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C. Shapiro: ¡Viva la Evolución! (Long LIve Evolution!)

Extracts of speech to the Americas Summit, Washington, DC, May 1, 2008

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Today I want to propose a new slogan for Latin America: not ¡Viva la revolución! but ¡Viva la evolución!, because I think that’s what’s been taking place there and we in the developed world have not been paying attention to it. To the extent that the media in the United States focuses on Latin America, we tend to focus on Fidel Castro, Hugo Chavez—colorful figures who make news. But while the people in the United States have not been paying sufficient attention to Latin America, there has been an important transformation going on.

Latin America and the Caribbean have been enjoying sustained economic growth, accompanied by the increased strengthening and solidification of their democratic institutions. Brazil is the largest country in Latin America and the Caribbean, with one of the world’s largest economies. Last year, Brazil’s economy grew over 5 percent and attracted almost $35 billion in new foreign investment. Mexico grew at 5 percent last year. Chile, while its economy is relatively small, also grew 5 percent, but it has reduced poverty most rapidly. When democracy was restored in Chile in 1990, 47 percent of Chilean citizens lived below the poverty line. In 2006, the poverty rate in Chile dropped to a bit over 13 percent. That is extraordinary. It’s rapid, and it is needed throughout Latin America and the Caribbean.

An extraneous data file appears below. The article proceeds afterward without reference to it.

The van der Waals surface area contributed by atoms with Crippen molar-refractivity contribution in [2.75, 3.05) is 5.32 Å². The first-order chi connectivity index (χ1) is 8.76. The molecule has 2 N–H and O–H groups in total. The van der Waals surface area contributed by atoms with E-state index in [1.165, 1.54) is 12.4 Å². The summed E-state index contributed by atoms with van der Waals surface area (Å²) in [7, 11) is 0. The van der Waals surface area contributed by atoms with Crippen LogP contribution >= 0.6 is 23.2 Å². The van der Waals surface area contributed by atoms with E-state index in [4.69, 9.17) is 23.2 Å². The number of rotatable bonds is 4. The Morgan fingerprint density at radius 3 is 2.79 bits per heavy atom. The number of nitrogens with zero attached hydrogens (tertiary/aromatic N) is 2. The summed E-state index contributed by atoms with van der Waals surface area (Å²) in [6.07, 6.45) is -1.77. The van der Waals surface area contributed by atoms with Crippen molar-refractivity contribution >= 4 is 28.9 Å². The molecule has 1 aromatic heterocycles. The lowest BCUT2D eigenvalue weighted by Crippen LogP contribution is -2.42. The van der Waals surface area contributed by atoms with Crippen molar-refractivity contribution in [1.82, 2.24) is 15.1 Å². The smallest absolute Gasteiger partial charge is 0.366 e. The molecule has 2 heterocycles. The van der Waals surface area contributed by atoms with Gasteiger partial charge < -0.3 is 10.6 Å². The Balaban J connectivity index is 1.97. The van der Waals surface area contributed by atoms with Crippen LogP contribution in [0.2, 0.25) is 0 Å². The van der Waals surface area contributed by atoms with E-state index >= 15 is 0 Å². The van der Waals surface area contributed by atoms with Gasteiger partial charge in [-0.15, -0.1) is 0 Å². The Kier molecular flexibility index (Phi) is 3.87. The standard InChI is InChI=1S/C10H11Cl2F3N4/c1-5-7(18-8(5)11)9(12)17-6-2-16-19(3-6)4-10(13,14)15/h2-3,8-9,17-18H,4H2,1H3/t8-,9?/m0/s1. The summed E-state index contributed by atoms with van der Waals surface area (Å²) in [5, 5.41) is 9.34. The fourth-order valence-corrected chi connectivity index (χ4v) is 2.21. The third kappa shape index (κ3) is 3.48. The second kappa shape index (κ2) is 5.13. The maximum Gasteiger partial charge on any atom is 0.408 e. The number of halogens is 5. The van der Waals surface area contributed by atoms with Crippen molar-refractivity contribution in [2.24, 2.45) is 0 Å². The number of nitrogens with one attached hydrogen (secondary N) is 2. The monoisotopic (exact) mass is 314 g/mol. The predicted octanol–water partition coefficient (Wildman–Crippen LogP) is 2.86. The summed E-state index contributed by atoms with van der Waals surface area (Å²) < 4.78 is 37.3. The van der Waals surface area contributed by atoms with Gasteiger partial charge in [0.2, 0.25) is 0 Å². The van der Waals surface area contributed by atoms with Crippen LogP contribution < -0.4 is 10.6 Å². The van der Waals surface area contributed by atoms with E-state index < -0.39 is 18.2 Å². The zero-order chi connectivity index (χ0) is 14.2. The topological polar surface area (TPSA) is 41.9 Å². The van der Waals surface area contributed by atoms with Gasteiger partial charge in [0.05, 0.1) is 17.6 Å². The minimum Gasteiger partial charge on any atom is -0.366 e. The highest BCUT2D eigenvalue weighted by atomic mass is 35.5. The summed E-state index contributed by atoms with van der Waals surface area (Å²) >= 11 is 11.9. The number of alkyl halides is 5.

Brazil, Mexico, and Chile obviously are very different from one another. They have their own characteristics, and the reasons they have done so well is that they share sustained, consistent social and economic policy. Since 1990, Chile has had four different presidents. Since 1992, Brazil has had two different presidents with very different parties in charge. Since 1995, Mexico has had three different presidents and two very different parties running the government.

In trade terms, Brazil, Mexico, and Chile are on the brink of having over 50 percent of their population in the middle class. When I talk about them to U.S. audiences, I say to them that we need to compare them to Spain, Italy, and Greece in the late 1960s and early 1970s when they were on the brink of making enormous leaps both in their economies and in their democratic development.

I am convinced that Peru, Colombia, and Panama are going to be able to replicate what Brazil, Mexico, and Chile have done. Last year, Peru grew 7.8 percent, Colombia 7.2 percent, and Panama grew an extraordinary 9 percent.

Now clearly, the United States can’t take credit for what’s happened in these three countries, although we are part of it. And clearly, the United States can’t solve the problems of each country. Only the citizens of your country will solve the problems of your country. But we can help. The European Union can help. That’s what trade agreements are about.

Excerpts of address to the Americas Summit, Washington, DC, May 1, 2008. Charles Shapiro is Senior Coordinator for the Western Hemisphere Free Trade Agreement Task Force, U.S. State Department, and former U.S. Ambassador to Venezuela.